Did your website redesign kill your visitor numbers?

A massive mistake which many companies make when they launch a new website, with a different structure and new page filenames, is not to redirect all of the pages from the old site. Yet I’ve seen it happen to dozens of companies over the last few years. What their website designers were thinking, I just don’t know. Two huge problems are going to occur. Firstly, for weeks or probably months, the search engines are going to send people to pages which no longer exist, until they catch up. Secondly, all those links out there to the website from third party sites – links which will remain broken forever – will no longer be passing on the strength of the links. And as we know, that’s the ‘currency’ of search engines.

I often find out about this disaster when a company mentions to me that they redesigned their website a few months ago, and ever since, the traffic from the search engines has been terrible. Now you know the reason why. Whereas before, Google saw 10 or 100 or 1000 links to the site, and ranked it accordingly, now it sees none (which aren’t broken, anyway). The site gets savagely downgraded in the search engine results.

If this has happened to you, what can be done about this? Don’t panic. The ideal situation is if you have a site map (a list of pages) from the old site. You can tabulate these and their new equivalents, and set up a redirection file from this. Most people won’t have that, however. The next best approach, in my experience, can be done if you realise what’s happened within a week or two of the new site launching. You can still query Google as to the pages it has in its index using the “site:” command, although you’ll need a geeky old web hacker like me to extract the data from the Google results. You can then set up your redirect table as if you had a list of all the old pages. Finally, if it’s long after the event, you can look at the data in Google Analytics or Google Webmaster Tools, to see the page calls which have been generating errors. This won’t be a comprehensive list of all of your old pages, but it will include the most important ones. Indeed, looking at the incoming traffic which is going to non-existent pages is a useful exercise for any website owner.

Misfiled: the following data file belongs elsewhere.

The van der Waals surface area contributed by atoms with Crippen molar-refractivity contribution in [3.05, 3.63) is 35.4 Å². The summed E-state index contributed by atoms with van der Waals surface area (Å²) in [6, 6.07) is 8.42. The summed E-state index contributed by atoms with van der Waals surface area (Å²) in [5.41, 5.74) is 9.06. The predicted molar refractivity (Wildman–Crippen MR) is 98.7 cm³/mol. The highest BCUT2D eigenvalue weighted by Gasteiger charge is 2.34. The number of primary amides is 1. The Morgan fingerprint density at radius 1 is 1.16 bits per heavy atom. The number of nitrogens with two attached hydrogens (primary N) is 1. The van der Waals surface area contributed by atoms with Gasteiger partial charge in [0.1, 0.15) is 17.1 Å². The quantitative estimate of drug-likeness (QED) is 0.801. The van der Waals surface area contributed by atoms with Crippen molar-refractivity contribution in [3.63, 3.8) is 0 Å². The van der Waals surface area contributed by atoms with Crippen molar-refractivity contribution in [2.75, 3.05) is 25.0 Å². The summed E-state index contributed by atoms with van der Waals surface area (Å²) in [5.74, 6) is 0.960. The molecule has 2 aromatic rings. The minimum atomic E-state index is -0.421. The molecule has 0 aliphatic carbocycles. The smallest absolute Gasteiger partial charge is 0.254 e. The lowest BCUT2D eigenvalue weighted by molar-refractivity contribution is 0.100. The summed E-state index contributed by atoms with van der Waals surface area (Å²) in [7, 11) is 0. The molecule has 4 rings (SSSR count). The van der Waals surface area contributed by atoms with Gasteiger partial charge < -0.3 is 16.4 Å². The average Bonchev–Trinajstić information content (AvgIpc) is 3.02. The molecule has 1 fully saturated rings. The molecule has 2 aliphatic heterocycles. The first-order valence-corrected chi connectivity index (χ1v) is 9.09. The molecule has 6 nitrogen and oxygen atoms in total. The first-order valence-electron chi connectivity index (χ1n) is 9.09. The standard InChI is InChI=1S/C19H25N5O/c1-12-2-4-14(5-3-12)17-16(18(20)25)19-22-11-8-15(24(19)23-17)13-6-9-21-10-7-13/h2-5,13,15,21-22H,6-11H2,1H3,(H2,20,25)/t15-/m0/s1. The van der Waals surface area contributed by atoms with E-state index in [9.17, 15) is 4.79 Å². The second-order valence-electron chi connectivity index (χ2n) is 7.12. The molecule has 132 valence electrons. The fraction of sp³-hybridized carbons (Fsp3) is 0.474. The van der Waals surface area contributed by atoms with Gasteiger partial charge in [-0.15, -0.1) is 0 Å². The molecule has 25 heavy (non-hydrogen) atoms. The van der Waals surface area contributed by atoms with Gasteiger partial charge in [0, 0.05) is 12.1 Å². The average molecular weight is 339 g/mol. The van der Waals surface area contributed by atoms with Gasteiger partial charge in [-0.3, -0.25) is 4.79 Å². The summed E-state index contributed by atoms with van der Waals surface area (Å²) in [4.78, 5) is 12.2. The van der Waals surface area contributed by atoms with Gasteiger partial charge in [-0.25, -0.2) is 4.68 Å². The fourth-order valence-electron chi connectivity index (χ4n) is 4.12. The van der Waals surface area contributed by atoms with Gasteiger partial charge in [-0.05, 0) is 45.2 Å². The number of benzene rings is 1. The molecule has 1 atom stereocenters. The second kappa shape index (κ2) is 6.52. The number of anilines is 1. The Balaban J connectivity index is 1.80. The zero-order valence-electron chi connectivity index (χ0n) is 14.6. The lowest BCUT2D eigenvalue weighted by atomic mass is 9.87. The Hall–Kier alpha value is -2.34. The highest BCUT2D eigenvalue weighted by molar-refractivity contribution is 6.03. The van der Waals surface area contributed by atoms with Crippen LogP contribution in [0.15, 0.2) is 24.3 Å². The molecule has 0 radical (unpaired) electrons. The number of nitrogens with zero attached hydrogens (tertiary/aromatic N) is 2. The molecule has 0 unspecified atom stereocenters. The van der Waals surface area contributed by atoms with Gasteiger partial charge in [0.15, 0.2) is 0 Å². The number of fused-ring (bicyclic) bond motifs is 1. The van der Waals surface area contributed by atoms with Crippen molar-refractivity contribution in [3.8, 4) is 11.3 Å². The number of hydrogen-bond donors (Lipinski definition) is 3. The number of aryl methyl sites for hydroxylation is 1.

Discussion

  1. Tim Hughes

    This is a valuable article. I fear this happening to our website in the future. At sometime in the future, we will change our host. Must plan carefully to avoid losing the links.

  2. Gary Aspinall

    I can not stress how important it is that people do not let this happen to their site.

    Excellent article Chris and I’m glad you’re letting people know about 301 redirects.

    If this happened to you and you’re a bit techie, search Google for “see where 404s come from in Google Analytics”, you can set up a user-defined filter on your 404 page which tells you the exact page and site they come from. Review this list on a monthly basis and redirect the broken links.

    If you don’t understand this, ask your developers to make sure they 301 redirect your old to new pages the moment the new version goes live.

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